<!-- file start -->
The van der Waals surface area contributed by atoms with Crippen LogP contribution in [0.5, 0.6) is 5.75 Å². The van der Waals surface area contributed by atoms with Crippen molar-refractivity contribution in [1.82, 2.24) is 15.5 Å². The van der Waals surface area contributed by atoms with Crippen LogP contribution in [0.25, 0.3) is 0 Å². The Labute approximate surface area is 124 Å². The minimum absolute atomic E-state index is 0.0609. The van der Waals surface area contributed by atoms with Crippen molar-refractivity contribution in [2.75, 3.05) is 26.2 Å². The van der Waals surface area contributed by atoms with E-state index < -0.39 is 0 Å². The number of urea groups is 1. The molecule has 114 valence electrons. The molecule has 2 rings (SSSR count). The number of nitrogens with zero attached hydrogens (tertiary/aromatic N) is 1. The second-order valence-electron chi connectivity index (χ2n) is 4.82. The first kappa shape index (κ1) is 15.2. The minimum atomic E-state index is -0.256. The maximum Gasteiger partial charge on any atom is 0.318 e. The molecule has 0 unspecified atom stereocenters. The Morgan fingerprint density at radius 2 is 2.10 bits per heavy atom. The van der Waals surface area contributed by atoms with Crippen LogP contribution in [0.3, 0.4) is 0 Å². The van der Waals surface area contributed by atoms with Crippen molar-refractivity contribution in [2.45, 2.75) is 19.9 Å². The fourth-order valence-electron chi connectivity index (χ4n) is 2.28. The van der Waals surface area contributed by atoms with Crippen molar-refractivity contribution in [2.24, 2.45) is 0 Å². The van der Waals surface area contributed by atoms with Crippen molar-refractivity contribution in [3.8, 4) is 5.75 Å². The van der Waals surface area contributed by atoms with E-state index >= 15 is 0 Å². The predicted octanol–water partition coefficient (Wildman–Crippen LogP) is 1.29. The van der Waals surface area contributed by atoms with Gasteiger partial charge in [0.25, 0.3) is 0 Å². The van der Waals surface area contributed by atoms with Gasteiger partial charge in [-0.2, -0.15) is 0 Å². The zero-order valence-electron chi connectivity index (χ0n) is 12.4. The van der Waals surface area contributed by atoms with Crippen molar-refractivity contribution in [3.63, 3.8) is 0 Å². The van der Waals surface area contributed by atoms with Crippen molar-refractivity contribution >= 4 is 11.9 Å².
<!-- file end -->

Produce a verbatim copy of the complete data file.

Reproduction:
The van der Waals surface area contributed by atoms with Crippen LogP contribution in [0.5, 0.6) is 5.75 Å². The van der Waals surface area contributed by atoms with Crippen molar-refractivity contribution in [1.82, 2.24) is 15.5 Å². The van der Waals surface area contributed by atoms with Crippen LogP contribution in [0.25, 0.3) is 0 Å². The Labute approximate surface area is 124 Å². The minimum absolute atomic E-state index is 0.0609. The van der Waals surface area contributed by atoms with Crippen molar-refractivity contribution in [2.75, 3.05) is 26.2 Å². The van der Waals surface area contributed by atoms with E-state index < -0.39 is 0 Å². The number of urea groups is 1. The molecule has 114 valence electrons. The molecule has 2 rings (SSSR count). The number of nitrogens with zero attached hydrogens (tertiary/aromatic N) is 1. The second-order valence-electron chi connectivity index (χ2n) is 4.82. The first kappa shape index (κ1) is 15.2. The minimum atomic E-state index is -0.256. The maximum Gasteiger partial charge on any atom is 0.318 e. The molecule has 0 unspecified atom stereocenters. The Morgan fingerprint density at radius 2 is 2.10 bits per heavy atom. The van der Waals surface area contributed by atoms with Crippen LogP contribution in [0.3, 0.4) is 0 Å². The van der Waals surface area contributed by atoms with Crippen molar-refractivity contribution in [2.45, 2.75) is 19.9 Å². The fourth-order valence-electron chi connectivity index (χ4n) is 2.28. The van der Waals surface area contributed by atoms with Crippen molar-refractivity contribution in [2.24, 2.45) is 0 Å². The van der Waals surface area contributed by atoms with Crippen molar-refractivity contribution in [3.8, 4) is 5.75 Å². The van der Waals surface area contributed by atoms with E-state index >= 15 is 0 Å². The predicted octanol–water partition coefficient (Wildman–Crippen LogP) is 1.29. The van der Waals surface area contributed by atoms with Gasteiger partial charge in [0.25, 0.3) is 0 Å². The van der Waals surface area contributed by atoms with Gasteiger partial charge in [-0.2, -0.15) is 0 Å². The zero-order valence-electron chi connectivity index (χ0n) is 12.4. The van der Waals surface area contributed by atoms with Crippen molar-refractivity contribution in [3.63, 3.8) is 0 Å². The van der Waals surface area contributed by atoms with Crippen molar-refractivity contribution >= 4 is 11.9 Å².